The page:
Britain's King Charles III visited Wales on Friday for the first time since ascending the throne, before later returning to London where he was expected to hold a vigil by Queen Elizabeth II’s coffin with his siblings.
The king, who was the UK’s longest-serving Prince of Wales, was joined by Queen Consort Camilla on the visit to Cardiff.
"Through all the years of her reign, the land of Wales could not be closer to my mother's heart," the king said.
"I know she took immense pride in your many great achievements, even as she also felt you deeply in great times of sorrow," he added.
"It must surely be counted the greatest achievement to belong to a land that inspired so much devotion.
"I am resolved to honour that same example in the spirit of the words I always try to live my own life - Ich dien - I Serve."
The royal couple attended a remembrance service for Queen Elizabeth II at Llandaff Cathedral and met schoolchildren and members of the local community.
The king wore a black morning suit and the queen consort a black skirt, suit jacket and hat. She also wore a silver leek brooch, a symbol of Wales, which was a gift from Queen Elizabeth II.
The royal couple were introduced to First Minister Mark Drakeford, High Sheriff of South Glamorgan Rosie Moriarty-Simmonds and Welsh Secretary Robert Buckland, as well as other dignitaries and religious leaders.
They were also greeted by more than 40 pupils from five primary schools around Cardiff.
Dexter Garland and Ella Noble, both 10, from St Julian's Primary School in Newport, handed King Charles and the queen a mug each with their own artwork printed on them.
"It is something I will remember for the rest of my life. It was the best experience of my life," Ella said.
Anti-monarchy protesters had planned to hold a silent demonstration at Cardiff Castle.
King Charles was Prince of Wales for more than 53 years after his investiture in 1969 at a ceremony in north Wales.
"It was the big, formal introduction of Charles as this symbol ― if you like ― of Wales," Dr Mari Wiliam, lecturer in modern history at Bangor University told Sky News.
"Opinion polls from the late 1960s show about 70 per cent to 80 per cent approval of Charles being invested as Prince of Wales ― but there were also very vocal protests.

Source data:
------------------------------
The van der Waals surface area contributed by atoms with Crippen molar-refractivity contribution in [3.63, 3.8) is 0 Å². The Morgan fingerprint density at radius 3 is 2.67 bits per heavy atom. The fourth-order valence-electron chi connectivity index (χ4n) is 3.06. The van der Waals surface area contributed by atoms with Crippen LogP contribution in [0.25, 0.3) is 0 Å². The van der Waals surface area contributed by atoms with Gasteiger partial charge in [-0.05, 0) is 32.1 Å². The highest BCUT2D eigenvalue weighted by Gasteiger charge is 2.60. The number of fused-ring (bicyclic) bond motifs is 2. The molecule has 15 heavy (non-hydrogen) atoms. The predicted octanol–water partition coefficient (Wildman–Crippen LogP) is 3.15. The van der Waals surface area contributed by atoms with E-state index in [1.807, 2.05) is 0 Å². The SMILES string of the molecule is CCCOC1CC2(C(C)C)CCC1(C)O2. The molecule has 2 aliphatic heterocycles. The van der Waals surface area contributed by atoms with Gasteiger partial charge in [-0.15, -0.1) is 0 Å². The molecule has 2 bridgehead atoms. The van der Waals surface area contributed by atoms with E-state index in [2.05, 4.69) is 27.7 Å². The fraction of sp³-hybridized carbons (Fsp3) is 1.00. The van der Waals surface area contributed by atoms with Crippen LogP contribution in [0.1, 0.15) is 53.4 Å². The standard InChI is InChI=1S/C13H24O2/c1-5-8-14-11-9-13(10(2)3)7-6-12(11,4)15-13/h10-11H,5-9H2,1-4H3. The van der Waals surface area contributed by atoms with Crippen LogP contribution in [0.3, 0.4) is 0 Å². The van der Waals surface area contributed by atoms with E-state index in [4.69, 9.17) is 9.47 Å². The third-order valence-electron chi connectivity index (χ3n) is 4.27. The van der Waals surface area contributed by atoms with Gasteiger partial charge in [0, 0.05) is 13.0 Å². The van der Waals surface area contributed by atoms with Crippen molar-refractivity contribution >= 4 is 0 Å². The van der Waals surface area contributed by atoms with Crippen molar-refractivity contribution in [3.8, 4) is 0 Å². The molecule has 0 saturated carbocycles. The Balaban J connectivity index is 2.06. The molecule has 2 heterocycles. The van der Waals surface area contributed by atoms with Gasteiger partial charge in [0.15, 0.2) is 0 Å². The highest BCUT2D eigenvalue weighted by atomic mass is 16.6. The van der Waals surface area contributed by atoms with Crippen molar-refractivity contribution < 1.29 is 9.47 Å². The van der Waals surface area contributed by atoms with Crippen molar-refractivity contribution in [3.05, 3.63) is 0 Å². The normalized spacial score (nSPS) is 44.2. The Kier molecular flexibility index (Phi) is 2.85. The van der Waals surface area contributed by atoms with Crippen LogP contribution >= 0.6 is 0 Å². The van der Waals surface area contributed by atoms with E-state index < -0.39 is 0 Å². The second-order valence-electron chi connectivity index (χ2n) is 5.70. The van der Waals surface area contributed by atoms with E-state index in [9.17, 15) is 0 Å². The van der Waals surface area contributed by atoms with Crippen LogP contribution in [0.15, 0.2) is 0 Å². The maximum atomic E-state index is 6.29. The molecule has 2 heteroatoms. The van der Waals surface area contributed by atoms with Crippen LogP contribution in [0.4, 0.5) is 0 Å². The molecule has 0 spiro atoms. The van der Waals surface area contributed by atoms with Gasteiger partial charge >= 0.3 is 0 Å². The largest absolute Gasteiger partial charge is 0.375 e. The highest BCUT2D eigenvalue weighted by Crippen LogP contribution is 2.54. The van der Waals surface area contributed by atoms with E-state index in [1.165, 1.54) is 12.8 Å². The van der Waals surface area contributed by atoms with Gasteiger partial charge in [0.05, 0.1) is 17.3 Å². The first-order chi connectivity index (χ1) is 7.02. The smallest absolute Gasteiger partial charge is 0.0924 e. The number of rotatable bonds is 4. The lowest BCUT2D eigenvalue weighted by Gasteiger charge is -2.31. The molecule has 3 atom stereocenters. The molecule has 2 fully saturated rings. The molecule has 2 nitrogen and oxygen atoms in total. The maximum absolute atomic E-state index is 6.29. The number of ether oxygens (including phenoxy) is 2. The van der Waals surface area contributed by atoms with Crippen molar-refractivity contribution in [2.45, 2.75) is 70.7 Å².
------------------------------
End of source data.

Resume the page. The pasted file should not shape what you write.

"In Welsh history we tend to focus a lot on the protest against Charles and not so much on how he tried to integrate himself with Wales and Welsh culture," which involved a 10-week course studying Welsh language and history at Aberystwyth University.
The title of Prince of Wales, which has been held by 21 heirs to the throne, dates back to the 13th century, when England conquered the nation.
It was a political statement made to emphasise the subjugation of the Welsh by the English monarch and it has therefore been seen by some as a symbol of oppression.
The king’s visit took place on Owain Glyndwr Day, when thousands of people celebrate the life and legacy of the "rebel" Prince of Wales.
Glyndwr, the last native Welshman to hold the title, claimed descent from Llywelyn ap Gruffydd, known as Llywelyn the Last, who was one of the last native and independent princes of Wales before its conquest by England.
Glyndwr was educated partly in England and returned home to Wales to marry, where he lived a comfortable life.
But towards the end of the 14th century, there was growing discontent between the Welsh and the English Crown and Parliament over land disputes.
On September 16, 1400, Glyndwr, who was 50, mobilised a militia of several hundred men in Ruthin and attacked a number of towns in the north-east of the country.
The day marked the start of a 15-year uprising against Henry IV, who was king of England at the time, after which his followers would proclaim him Prince of Wales.
The revolt is considered to be the last Welsh war of independence. Glyndwr has since been viewed as a figurehead of Welsh nationalism and the independence movement.
Later in the day, the king and queen consort will return to London, where the monarch and his three siblings ― Princess Anne, Prince Andrew and Prince Edward ― will hold a family vigil in front of the coffin of Queen Elizabeth II.
The so-called Vigil of the Princes, with all four royals in ceremonial military uniform, will last for 15 minutes from 6.30pm.
Prince Andrew has been granted special dispensation to wear the uniform for the personal gesture.
Princes William and Harry are expected to take part in a similar vigil in honour of the queen on Saturday.
The Prince of Wales and the Duke of Sussex will reportedly join the Queen's six other grandchildren in the special 15-minute vigil at Westminster Hall.